Whale sharks are flocking to waters off of the Azore islands, a Portuguese archipelago in the North Atlantic Ocean, a new study has found.
Whale sharks tend to enjoy warmer temperatures, but even this species has been affected by climate change, according to the study, which is published in the latest issue of the journal PLoS ONE.
It appears to be a Goldilocks effect where the sharks prefer temperatures that aren't too hot or too cold. Things must be just right - at least for the momen t– in the Azores, which is becoming whale shark central.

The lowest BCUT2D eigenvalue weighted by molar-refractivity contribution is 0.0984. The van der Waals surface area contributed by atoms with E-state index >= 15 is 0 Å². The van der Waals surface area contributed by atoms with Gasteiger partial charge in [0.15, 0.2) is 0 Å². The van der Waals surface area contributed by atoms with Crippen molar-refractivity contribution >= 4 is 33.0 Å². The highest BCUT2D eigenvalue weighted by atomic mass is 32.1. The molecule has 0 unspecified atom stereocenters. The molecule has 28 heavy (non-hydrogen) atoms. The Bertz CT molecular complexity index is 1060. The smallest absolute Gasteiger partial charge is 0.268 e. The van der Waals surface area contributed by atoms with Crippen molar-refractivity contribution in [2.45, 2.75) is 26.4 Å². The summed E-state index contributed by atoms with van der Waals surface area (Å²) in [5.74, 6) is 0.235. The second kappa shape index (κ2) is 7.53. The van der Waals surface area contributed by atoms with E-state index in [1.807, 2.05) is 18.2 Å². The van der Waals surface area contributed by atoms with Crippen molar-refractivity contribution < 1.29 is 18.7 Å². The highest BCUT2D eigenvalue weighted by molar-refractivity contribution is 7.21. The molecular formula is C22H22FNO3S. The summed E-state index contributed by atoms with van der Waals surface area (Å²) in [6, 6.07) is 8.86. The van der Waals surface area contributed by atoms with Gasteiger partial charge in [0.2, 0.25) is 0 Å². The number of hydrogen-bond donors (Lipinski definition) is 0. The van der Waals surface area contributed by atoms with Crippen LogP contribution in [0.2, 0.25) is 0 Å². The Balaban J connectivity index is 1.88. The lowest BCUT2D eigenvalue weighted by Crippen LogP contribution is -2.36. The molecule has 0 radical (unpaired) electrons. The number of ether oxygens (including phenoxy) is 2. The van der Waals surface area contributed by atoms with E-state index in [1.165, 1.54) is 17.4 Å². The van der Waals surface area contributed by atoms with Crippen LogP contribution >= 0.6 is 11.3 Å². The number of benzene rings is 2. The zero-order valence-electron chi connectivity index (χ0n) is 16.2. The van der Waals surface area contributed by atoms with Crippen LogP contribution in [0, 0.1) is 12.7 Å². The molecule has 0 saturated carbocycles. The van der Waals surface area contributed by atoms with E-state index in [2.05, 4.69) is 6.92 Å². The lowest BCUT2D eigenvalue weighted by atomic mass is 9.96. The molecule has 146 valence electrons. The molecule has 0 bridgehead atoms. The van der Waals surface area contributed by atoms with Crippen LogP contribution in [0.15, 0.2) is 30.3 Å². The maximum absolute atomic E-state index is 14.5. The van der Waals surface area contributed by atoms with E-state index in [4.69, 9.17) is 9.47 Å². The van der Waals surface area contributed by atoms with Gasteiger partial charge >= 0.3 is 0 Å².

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Pedro Afonso of the University of the Azores and his colleagues wrote that the "occurrence of the whale shark in the wider Azores region increased drastically in 2008. Prior to this, and for a full decade, these large animals had only been sighted sporadically," but the sharks keep coming.
Whale sharks, the world's largest sharks, are slow-moving filter feeders known for their large mouths. They usually inhabit tropical and warm-temperate seas, preferring temperatures from 78.8 degrees Fahrenheit to 86 degrees.